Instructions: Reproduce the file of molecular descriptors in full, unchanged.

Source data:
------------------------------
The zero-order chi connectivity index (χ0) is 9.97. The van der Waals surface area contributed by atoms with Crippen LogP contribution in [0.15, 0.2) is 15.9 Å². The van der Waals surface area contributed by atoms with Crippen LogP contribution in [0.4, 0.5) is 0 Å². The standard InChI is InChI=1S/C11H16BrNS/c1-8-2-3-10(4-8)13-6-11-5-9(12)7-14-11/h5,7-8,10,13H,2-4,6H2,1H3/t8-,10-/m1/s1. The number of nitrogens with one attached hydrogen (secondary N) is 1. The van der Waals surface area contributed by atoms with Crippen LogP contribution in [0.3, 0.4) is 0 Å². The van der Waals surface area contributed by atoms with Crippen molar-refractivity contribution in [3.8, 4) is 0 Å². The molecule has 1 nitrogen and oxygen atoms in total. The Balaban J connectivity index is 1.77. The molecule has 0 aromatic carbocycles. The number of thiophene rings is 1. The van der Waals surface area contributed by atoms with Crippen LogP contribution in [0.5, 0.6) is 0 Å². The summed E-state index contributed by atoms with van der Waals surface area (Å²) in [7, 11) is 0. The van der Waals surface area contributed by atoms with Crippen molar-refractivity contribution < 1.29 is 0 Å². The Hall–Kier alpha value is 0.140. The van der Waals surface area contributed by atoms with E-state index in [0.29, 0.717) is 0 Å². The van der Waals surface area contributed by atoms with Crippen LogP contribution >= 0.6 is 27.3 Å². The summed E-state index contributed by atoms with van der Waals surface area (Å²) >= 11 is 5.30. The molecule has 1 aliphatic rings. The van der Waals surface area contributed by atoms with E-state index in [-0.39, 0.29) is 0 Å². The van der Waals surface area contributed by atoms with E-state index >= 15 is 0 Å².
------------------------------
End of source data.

The zero-order chi connectivity index (χ0) is 9.97. The van der Waals surface area contributed by atoms with Crippen LogP contribution in [0.15, 0.2) is 15.9 Å². The van der Waals surface area contributed by atoms with Crippen LogP contribution in [0.4, 0.5) is 0 Å². The standard InChI is InChI=1S/C11H16BrNS/c1-8-2-3-10(4-8)13-6-11-5-9(12)7-14-11/h5,7-8,10,13H,2-4,6H2,1H3/t8-,10-/m1/s1. The number of nitrogens with one attached hydrogen (secondary N) is 1. The van der Waals surface area contributed by atoms with Crippen LogP contribution in [0.3, 0.4) is 0 Å². The van der Waals surface area contributed by atoms with Crippen molar-refractivity contribution in [3.8, 4) is 0 Å². The molecule has 1 nitrogen and oxygen atoms in total. The Balaban J connectivity index is 1.77. The molecule has 0 aromatic carbocycles. The number of thiophene rings is 1. The van der Waals surface area contributed by atoms with Crippen LogP contribution in [0.5, 0.6) is 0 Å². The summed E-state index contributed by atoms with van der Waals surface area (Å²) in [7, 11) is 0. The van der Waals surface area contributed by atoms with Crippen molar-refractivity contribution < 1.29 is 0 Å². The Hall–Kier alpha value is 0.140. The van der Waals surface area contributed by atoms with E-state index in [0.29, 0.717) is 0 Å². The van der Waals surface area contributed by atoms with Crippen LogP contribution >= 0.6 is 27.3 Å². The summed E-state index contributed by atoms with van der Waals surface area (Å²) >= 11 is 5.30. The molecule has 1 aliphatic rings. The van der Waals surface area contributed by atoms with E-state index in [-0.39, 0.29) is 0 Å². The van der Waals surface area contributed by atoms with E-state index >= 15 is 0 Å².